Africa never leaves you.
Once you’ve smelled the air, laid footprints in the red dirt, and caught a flaming hot pink sunrise you just want to go back and do it all over again.
Six months ago, I was lucky enough to spend more than a week in E Thekwini, or Durban, South Africa’s very own kingdom by the sea while filming host spots for a Nat Geo Channel documentary (see a sneak peek here).
Though my job affords me some terrific travel opportunities, Durban — a thumping and feverish city, smiling and alive with people, color, and bright lights — occupies a special place in my memory. I loved watching the ships pour in and out of the harbor while standing on the end of a beach jetty in the early morning, smelling the spices on the street, and catching the parade of surfers riding wave after wave.
No city is more African, more Indian, and more British than Durban. No city folds all three cultures into one with such magic, passion, and glamour. And no city offers the cast of characters that Durban does.
Even though I could rave about this city all day, these stood out as must-dos if you’re thinking about planning your own South African adventure:
- Eat a Bunny Chow. Durban’s deep-dish delight is a hollowed-out loaf of white bread filled with a steaming heap of spicy Indian curry. My favorite? The classic, extra-hot mutton button at the Britannia Hotel.
- Peace Out. Visit the Phoenix Settlement, the well-preserved homestead of Mahatma Gandhi, who began his long path to positive change at the edge of this hilly Durban township. Stepping inside the tiny house where such a great man lived and worked is incredibly moving.
- Rock the Township. Umlazi rivals Soweto as the largest township in South Africa. Come see how the locals live and witness firsthand how quickly the post-apartheid landscape has changed. For a seriously African meal, try the shisa nyama at Max’s Lifestyle, where the party lasts all night.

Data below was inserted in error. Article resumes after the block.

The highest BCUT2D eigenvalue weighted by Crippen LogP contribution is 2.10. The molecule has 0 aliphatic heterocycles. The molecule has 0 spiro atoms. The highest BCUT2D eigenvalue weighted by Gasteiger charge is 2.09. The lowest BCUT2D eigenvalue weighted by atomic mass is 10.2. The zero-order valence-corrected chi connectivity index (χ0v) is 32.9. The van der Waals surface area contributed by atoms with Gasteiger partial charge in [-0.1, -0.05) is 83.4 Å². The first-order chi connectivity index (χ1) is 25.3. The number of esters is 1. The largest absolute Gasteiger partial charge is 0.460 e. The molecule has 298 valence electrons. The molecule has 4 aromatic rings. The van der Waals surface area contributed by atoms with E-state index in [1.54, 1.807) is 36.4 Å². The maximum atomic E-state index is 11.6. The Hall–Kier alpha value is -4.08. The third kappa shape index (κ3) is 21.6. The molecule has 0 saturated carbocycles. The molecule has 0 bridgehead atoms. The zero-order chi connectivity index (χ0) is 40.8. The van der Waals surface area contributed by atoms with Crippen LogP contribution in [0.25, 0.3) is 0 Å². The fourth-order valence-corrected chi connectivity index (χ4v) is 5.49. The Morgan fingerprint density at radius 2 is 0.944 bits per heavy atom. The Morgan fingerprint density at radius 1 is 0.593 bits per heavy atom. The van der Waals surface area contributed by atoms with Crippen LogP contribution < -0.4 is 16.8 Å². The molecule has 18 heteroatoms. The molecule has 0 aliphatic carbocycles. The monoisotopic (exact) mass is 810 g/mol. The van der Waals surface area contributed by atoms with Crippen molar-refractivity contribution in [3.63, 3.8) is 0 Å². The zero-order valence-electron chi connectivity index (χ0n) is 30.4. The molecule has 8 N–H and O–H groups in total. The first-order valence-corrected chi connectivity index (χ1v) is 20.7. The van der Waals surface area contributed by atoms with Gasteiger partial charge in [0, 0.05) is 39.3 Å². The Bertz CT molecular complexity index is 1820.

- Swim with Sharks. The city’s rugby team is called the Sharks for a reason. The Durban coast is a hotspot for many different shark species, most of which you can observe up close at uShaka Marine World, a terrific aquarium right off the beach. If you’re brave, you can swim among the fierce-looking “Raggies” (ragged-tooth sharks) in a glass cage.
- Have a Cuppa. Feeling posh? Make time for tea time at the Oyster Box in Umhlanga, an extraordinary seaside hotel next to a historic red-and-white-striped lighthouse. Before indulging in the ridiculously rich spread, work up an appetite by body surfing on one of the great beaches just north of the city.
- Find Luck. Durban’s Muti Market is a chopping, stirring, shouting kind of marketplace for traditional African healing — from medicinal tree bark to amulets containing python parts. Come for the spectacle alone or take the time to learn about age-old healing practices. But remember: this is no tourist attraction but an actual working, indigenous pharmacy. Make sure to ask before photographing anything or anyone.
- Get High. Ride to the top of Moses Mabhida Stadium, Durban’s football epicenter during the 2010 World Cup, to take in the best view of the city and outlying townships. Take the thrilling Skycar or (even more thrilling) walk up 550 steps suspended in mid air. The fastest way back down? Bungy jumping right down into the stadium.
- Pay Tribute. In 1994, during the first open, free, and democratic elections in South Africa, Nelson Mandela chose to cast his vote at the Ohlange Institute, the nation’s first African-run educational institute. For a better understanding of the price of freedom and the long road to African liberation, visit this historic site as you make your way around the Inanda Heritage Route.
- Spice Up Your Life. Liven your kitchen with a shopping trip to Victoria Street Market, where you can find a crazy collection of spices from around the world. My own kitchen is now stocked with saffron, curry powders, cardamom, and super-hot peri peri that I picked up in Durban. The nearby bead market is also not to be missed.
- Learn Zulu. Practice your sanibona! (hello) and siyabonga (thank you) in the heart of Zululand. Durban’s Zulu nation is one of the oldest and most established in South Africa with longstanding traditions that make this 21st-century city entirely unique.